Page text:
What Is a Cavity?

You may know that a cavity is a dental problem you need to get fixed, but do you really understand what a cavity is? Learning the definition of a “cavity” and how they occur can help you take steps to prevent them, as well as to recognize early signs of one for prompt treatment. Here’s your guide to all things cavities.


How Do Cavities Form?


Everyone has natural bacteria (“bugs”, also called plaque) in their mouths. Plaque is the slimy substance in your mouth that coats your teeth and makes your mouth feel unclean. They eat sugar and create acid as a metabolic byproduct. Too much of this acid can dissolve the mineral structure that makes up tooth enamel, creating a hole or decay in the tooth. These holes – called cavities – cause a lot of pain and can lead to loss of the tooth. The breakdown of sugar is why dentists say that eating too much candy or other sugary foods can contribute to the formation of cavities.


How to Tell if You Have a Cavity


When a cavity forms, you may feel pain or aches in the tooth or jaw bone. This is because the decay can reach deep inside the tooth, where the nerve endings lie, and cause pain and sensitivity. But, the best time to treat a cavity is not when it starts hurting – the best time is BEFORE it starts hurting! Small cavities can be treated by simple fillings, which are easy and affordable. Large cavities that reach deep inside the tooth may require more extensive procedures. Our dentist will examine your teeth and may take x-rays to look deep inside for signs of decay. If cavities are treated early, that is the best way to prevent the dreaded toothache.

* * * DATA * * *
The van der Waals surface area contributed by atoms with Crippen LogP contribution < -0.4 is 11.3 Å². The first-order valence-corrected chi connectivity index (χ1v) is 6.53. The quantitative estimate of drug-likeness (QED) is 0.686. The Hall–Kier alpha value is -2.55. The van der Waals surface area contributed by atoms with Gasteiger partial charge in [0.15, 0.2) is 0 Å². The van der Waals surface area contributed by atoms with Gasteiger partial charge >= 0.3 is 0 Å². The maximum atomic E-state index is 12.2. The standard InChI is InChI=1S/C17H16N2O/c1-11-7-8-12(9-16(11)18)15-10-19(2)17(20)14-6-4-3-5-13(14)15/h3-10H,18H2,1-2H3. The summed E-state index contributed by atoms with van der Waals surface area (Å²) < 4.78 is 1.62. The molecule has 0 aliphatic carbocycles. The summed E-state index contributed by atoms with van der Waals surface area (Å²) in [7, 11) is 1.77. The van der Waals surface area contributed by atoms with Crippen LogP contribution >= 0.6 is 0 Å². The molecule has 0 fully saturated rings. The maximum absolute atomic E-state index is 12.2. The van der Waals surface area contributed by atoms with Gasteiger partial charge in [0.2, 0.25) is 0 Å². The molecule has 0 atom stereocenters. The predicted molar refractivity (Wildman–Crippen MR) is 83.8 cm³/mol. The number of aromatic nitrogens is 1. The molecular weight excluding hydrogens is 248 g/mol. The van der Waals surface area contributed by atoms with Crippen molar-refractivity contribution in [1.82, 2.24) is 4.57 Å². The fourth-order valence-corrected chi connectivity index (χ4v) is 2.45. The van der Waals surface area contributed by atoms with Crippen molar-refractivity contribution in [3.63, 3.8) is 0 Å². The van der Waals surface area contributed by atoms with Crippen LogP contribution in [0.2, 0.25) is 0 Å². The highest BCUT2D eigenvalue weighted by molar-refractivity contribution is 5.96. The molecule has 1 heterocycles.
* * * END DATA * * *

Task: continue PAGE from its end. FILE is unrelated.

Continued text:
Preventing Cavities


You can help prevent cavities by being aware of what you eat and improving your dental hygiene practices. The most dangerous foods and beverages are candy and sugary drinks. Most people know that soda is bad for your teeth, but did you also know that juice and sports drinks have a lot of sugar too. Sugary drinks are the worst for kids! In addition to improving what you eat, brushing twice a day is essential to avoiding cavities. If not, the cavity “bugs” build-up their “army” and start producing the acid that puts holes in your teeth. Talk to our dentist for more information. We want to help you avoid costly dental treatments and the dreaded toothache.

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